We derived near-global lunar topography from stereo image data acquired by the Wide-angle Camera (WAC) of the Lunar Reconnaissance Orbiter Camera (LROC) system. From polar orbit tracks, the LROC WAC provides image data with a mean ground resolution at nadir of 75 m/pixel with substantial cross-track stereo overlap. WAC stereo images from the one-year nominal mission and the first months of the science mission phase are combined to produce a near-global digital terrain model (DTM) with a pixel spacing of 100 m, the Global Lunar DTM 100 m, or “GLD100.” It covers 79°S to 79°N latitudes, 98.2% of the entire lunar surface. We compare the GLD100 with results from previous stereo and altimetry-based products, particularly with the Lunar Orbiter Laser Altimeter (LOLA) altimetry, which is the current topographic reference for the Moon. We describe typical characteristics of the GLD100 and, based upon the comparison to the LOLA data set, assess its vertical and lateral resolution and accuracy. We conclude that the introduced first version of the stereo-based GLD100 is a valuable topographic representation of the lunar surface, complementary to the LOLA altimetry data set. Further improvements can be expected from continuative investigations.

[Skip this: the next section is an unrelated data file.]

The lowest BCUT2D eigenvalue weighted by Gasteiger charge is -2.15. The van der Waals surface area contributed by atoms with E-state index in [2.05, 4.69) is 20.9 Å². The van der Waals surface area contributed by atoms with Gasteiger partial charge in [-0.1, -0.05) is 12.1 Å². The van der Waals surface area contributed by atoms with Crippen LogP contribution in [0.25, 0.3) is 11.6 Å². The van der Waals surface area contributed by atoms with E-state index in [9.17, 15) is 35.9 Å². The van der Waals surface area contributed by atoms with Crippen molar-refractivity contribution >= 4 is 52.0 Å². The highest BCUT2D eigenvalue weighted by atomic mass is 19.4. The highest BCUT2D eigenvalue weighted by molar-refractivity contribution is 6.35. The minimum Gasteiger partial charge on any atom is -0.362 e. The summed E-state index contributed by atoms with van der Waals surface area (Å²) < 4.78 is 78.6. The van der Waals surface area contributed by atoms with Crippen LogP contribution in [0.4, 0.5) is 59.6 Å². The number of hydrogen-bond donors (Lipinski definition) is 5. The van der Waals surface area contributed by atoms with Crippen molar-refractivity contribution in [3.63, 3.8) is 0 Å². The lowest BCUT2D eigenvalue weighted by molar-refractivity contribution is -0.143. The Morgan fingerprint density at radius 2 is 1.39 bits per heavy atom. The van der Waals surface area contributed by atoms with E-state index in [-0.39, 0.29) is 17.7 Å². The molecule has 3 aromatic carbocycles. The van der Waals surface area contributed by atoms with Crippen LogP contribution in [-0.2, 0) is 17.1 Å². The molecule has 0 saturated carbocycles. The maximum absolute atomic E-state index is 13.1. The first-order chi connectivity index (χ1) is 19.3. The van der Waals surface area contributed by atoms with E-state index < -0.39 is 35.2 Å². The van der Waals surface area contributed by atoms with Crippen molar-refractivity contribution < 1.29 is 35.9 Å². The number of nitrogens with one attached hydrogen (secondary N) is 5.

We present three investigations that use the Venusian impact crater population to constrain the planet's resurfacing history. We evaluate stereo-derived topography for 91 Venusian craters that have a diameter (D) greater than 15 km. Craters with radar-bright floors have greater rim-floor depths and rim heights than craters with radar-dark floors. For the bright-floored craters rim-floor depths are dbf = 0.483 D0.165 and rim heights are rhbf = 0.056 D0.483. Trends for dark-floored craters are ddf = 0.424 D0.108 and rhdf = 0.181 D−0.025. For a 60 km crater, this represents differences of 290 m in rim-floor depth and 240 m in rim height. We interpret these results to indicate that dark-floored craters have experienced postimpact volcanic embayment and filling. We examine the population of craters with D > 20 km that have radar-dark halos surrounding their continuous ejecta (114 craters). We find that a portion of the halo has been removed for almost all dark-floored craters, consistent with our interpretation that dark-floored craters have been affected by postimpact volcanism. Finally, we assessed geologic histories of 12 large impact structures with stereo coverage. All but one of these structures has experienced postimpact volcanism or tectonic deformation, often in multiple episodes. In summary, widespread volcanic and tectonic activity occurred throughout the time period of emplacement of the crater population. Postulated resurfacing histories that consider the majority of craters to be at the top of the stratigraphic column are invalid, and the mean surface age of Venus is young (∼150 My).